• We pass within 30 km of Strasbourg. It is the capital of Alsace and a fairly significant centre of various European institutions: European Parliament, Council of Europe, & the European Court of Human Rights. Given Alsace's frequent & enforced change of ownership, it is not surprising that after World War 2, it became the symbol of hope for future Franco German relations and of pan European projects.
  • We have booked a table at L'Hors du temps in a nearby town called Gerardmer. We are looking forward to sampling some Alsacien wine with our meal. We have noted that the Sylvaner grape is grown around such wine villages as Mittelbergheim - of grand cru quality. But the region also produces fine Riesling, Pinot Gris and Gew├╝rztraminer wines. We will take advice.
  • We choose a bottle of Pinot Gris, which is a bit sweet for our palate. Not syrupy sweet, fruity sweet. But it goes well with AG's first course of Foie Gras.

If you happen to be in this part of world we recommend both our Chambres d' Hote ( L' Eden de Floridylle ) and the L'hors du temps restaurant. An appropriate name since we always seem to be out of time!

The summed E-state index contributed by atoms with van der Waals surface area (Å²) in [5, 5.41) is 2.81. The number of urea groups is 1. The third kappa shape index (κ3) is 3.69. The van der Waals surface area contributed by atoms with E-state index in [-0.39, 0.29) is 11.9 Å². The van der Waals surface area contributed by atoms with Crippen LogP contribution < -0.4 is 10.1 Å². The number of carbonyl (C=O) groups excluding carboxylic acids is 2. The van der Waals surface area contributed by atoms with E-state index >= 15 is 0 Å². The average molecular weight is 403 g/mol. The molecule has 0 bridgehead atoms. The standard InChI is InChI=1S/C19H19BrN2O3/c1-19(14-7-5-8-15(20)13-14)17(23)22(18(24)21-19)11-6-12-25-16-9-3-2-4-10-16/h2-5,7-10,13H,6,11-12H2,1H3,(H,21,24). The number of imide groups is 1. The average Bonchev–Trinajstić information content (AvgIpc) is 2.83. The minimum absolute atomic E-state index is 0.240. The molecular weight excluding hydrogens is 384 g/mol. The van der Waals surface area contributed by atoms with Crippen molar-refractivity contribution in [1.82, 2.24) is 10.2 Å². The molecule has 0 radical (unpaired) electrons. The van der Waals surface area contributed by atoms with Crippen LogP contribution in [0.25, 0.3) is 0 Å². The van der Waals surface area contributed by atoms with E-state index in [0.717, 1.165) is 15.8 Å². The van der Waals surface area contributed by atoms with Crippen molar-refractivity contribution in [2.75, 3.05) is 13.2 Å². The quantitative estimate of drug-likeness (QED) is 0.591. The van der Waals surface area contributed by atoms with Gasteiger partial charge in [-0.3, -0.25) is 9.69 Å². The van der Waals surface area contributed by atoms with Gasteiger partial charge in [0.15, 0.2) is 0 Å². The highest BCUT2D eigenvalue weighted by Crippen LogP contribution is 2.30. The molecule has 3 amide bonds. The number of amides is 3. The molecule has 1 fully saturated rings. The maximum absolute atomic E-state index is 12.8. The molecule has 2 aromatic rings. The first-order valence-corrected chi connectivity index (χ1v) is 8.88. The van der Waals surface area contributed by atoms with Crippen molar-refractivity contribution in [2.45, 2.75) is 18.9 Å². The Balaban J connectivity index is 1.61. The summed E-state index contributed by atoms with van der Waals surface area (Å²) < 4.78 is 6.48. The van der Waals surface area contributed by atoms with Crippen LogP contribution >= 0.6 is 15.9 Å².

Local Asparagus for Sale by the Roadside

Local Asparagus for Sale by the Roadside

We're Driving This Today

We're Driving This Today

Vineyards as far as the eye can see - glorious

Vineyards as far as the eye can see - glorious

Our Truck stragically parked

Our Truck stragically parked

Some of our favourite scenery - Vineyards

Some of our favourite scenery - Vineyards

A Typical a Half Timbered Building in Alsacien Town

A Typical a Half Timbered Building in Alsacien Town

Alsacien building with Typical Half Timber Construction

Alsacien building with Typical Half Timber Construction

A Typical Public Fountain in Old Town Square

A Typical Public Fountain in Old Town Square

Our Meal for Tonight @ L'Hors du Temps

Our Meal for Tonight @ L'Hors du Temps

out of time!

Posted by sagbucks 09:13 Archived in France Comments (0)

Departure Day

sunny 23 °C
View A Truck Trip, Still With No Name, But With Lots of Destinations on sagbucks's travel map.

Day 1 Thursday 25 May 2017 Amersham / Freyming ( Lorraine, France )
517 km in Europe plus Amersham to Dover Mileage

  • Departure day dawns and it is a glorious early summer's morning. We know because we are up with the birds & on the road by 5.30 am heading down to Dover. We manage to catch an earlier ferry than anticipated. That's a bonus - every hour hanging around is wasted time and tiring for a the driver.
  • AG is determined to drive all the way. His decision is based on his firm belief that SG's driving ability is dismal. Neither worth the risk nor stress. SG has no say in the matter but benefits from better views as a passenger & so does not complain. She does however take her driving license, just in case.